Review & Giveaway: 24/7 Politics - Word&Way

Review & Giveaway: 24/7 Politics

Cable news is a troubled industry. With more Americans cutting the cord, both the audience base and the revenue model — which depends on cable providers paying on a per customer basis for the right to carry these stations — are diminishing. With companies attempting an evolution to a multi-platform model that embraces new streaming options, it’s too early to write cable news’s obituary, but maybe it’s worth assessing the damage it has wrought on our society.

I wrote a previous screed titled “Jesus Hates Cable News” that I strongly stand by. The piece argued that the cable “news” business depended not on informing us but on manipulating our emotions. By driving our outrage, Fox News, MSNBC, and others seek to monopolize our attention so they can deliver our eyeballs to advertisers. The angrier we are, the more we watch, the more money they make.

Given Jesus’s admonition that what we see influences what we become (Matt. 6:22), there’s an ethical argument for canceling your cable subscription. You’ll be happier and a better disciple. If you just can’t resist, then please watch the BBC.

While my piece described the moral problems with how cable news operates, it failed to consider an important question: How did we arrive at this place? How did cable news gain such influence over our society and become such a divisive force in our politics?

Purdue University historian Kathryn Cramer Brownell answers these questions in great and fascinating detail. Her new book 24/7 Politics: Cable Television & the Fragmenting of America from Watergate to Fox News tells the story of the rise of cable news and, more significantly, explains why the landscape looks the way it does today. It’s a plot that involves a cast of interesting characters and the usual catalysts: politics and money.

Broadcast networks created programming designed to appeal to a wide audience. In doing so, they reinforced majoritarian preferences and dominant cultural stereotypes. Voices outside the mainstream were ignored. Advocates portrayed cable news as the antidote to broadcast’s monolithic and undemocratic nature. Cable would provide more information, feature diverse voices, and allow for greater connection between candidates and their constituents.

“So many people in the 1960s and 1970s saw broadcast television as a means to gaining political power. And broadcast television was very exclusionary. It overwhelmingly — in both its news and entertainment program — advanced a White, heterosexual, middle-class, male point of view,” Brownell explained during a recent episode of Dangerous Dogma.

“People across the political spectrum were pushing for change. They wanted to decentralize the media and allow more access, different viewpoints to emerge,” she added. “And that’s where cable … [is] reimagined as an alternative, that it could deliver for democracy what the broadcast monopolies could not with their limited types of programming.”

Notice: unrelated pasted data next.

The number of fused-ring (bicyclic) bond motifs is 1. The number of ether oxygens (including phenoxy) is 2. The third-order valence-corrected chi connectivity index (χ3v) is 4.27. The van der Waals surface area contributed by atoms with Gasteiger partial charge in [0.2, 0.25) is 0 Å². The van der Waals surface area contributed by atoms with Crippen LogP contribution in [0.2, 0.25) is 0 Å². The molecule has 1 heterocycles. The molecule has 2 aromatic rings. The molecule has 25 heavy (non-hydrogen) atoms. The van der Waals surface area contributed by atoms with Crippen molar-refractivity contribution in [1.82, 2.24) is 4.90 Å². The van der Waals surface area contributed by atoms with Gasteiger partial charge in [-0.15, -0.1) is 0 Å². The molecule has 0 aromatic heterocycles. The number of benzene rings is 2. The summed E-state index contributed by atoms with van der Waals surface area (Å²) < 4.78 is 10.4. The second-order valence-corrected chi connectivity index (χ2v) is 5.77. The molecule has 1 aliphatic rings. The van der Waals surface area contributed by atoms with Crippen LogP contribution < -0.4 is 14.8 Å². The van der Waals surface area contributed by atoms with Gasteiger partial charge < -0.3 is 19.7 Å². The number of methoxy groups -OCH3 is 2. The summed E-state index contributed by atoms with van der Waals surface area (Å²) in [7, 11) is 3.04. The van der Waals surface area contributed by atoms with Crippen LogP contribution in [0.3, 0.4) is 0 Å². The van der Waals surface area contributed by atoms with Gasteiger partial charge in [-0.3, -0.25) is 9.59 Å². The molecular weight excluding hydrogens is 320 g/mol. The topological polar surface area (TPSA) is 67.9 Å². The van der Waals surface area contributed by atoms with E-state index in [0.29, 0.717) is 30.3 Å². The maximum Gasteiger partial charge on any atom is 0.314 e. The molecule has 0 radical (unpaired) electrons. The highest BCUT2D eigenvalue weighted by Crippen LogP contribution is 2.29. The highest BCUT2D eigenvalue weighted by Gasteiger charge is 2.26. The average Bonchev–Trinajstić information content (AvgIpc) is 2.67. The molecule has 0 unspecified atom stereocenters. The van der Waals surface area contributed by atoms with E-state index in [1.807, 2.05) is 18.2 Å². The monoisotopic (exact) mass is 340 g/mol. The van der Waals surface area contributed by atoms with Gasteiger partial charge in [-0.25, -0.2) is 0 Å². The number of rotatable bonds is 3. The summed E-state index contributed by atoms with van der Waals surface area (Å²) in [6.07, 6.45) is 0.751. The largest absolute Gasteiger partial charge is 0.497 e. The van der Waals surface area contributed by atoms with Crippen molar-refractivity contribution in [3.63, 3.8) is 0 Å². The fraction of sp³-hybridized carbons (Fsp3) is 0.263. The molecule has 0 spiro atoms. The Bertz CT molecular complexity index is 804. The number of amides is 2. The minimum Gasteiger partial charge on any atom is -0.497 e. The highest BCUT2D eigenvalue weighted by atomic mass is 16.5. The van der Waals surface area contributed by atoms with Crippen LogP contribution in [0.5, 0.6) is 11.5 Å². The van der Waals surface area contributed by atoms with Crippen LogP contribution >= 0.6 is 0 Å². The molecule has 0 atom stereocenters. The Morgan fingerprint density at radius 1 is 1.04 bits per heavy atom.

These pro-democracy justifications were used to convince politicians and policymakers to support deregulation. Those decisions created a much more market-driven industry where companies sought to cater to the whims, desires, and views of specific audiences. Rather than deliver the news for the purpose of informing the country, information became a source of entertainment devoted to making corporations money. Cable news told people what they wanted to hear — that their perceived opponents were evil and elections were stolen — so they wouldn’t change the channel.

There’s no way to tell that full story in a few hundred words, but Brownell does it masterfully in just over 300 pages. Her book is history at its best. She helps the reader understand how institutions develop, manages to make arcane regulatory details interesting, and highlights people and moments that are generally overlooked in the explanations for how we arrived at this place where some media outlets appear to have done more harm than good to our democratic life.

If you are convinced — as I am — that cable news drives an unhealthy amount of our politics (for example, the way Fox News mainstreamed “The Big Lie”), then 24/7 Politics is the key to deciphering how this happened. As with many history books, there are multiple points in the story where the reader is left to imagine what might have been different. We may not be able to change the past, but Brownell has helped us understand it better so that we can act with more awareness in the present to protect democracy for the future.

Indeed, this is such an important book that we’ll be giving away a copy signed by the author to one lucky paid subscriber of A Public Witness. To be eligible for that drawing, upgrade your subscription today! We don’t provide 24/7 coverage, but the pieces that land in your inbox each week — some of which are only sent to paid subscribers — provide a comprehensive look at how religion and politics intersect in American public life. You don’t want to miss a word!

As a public witness,

Beau Underwood

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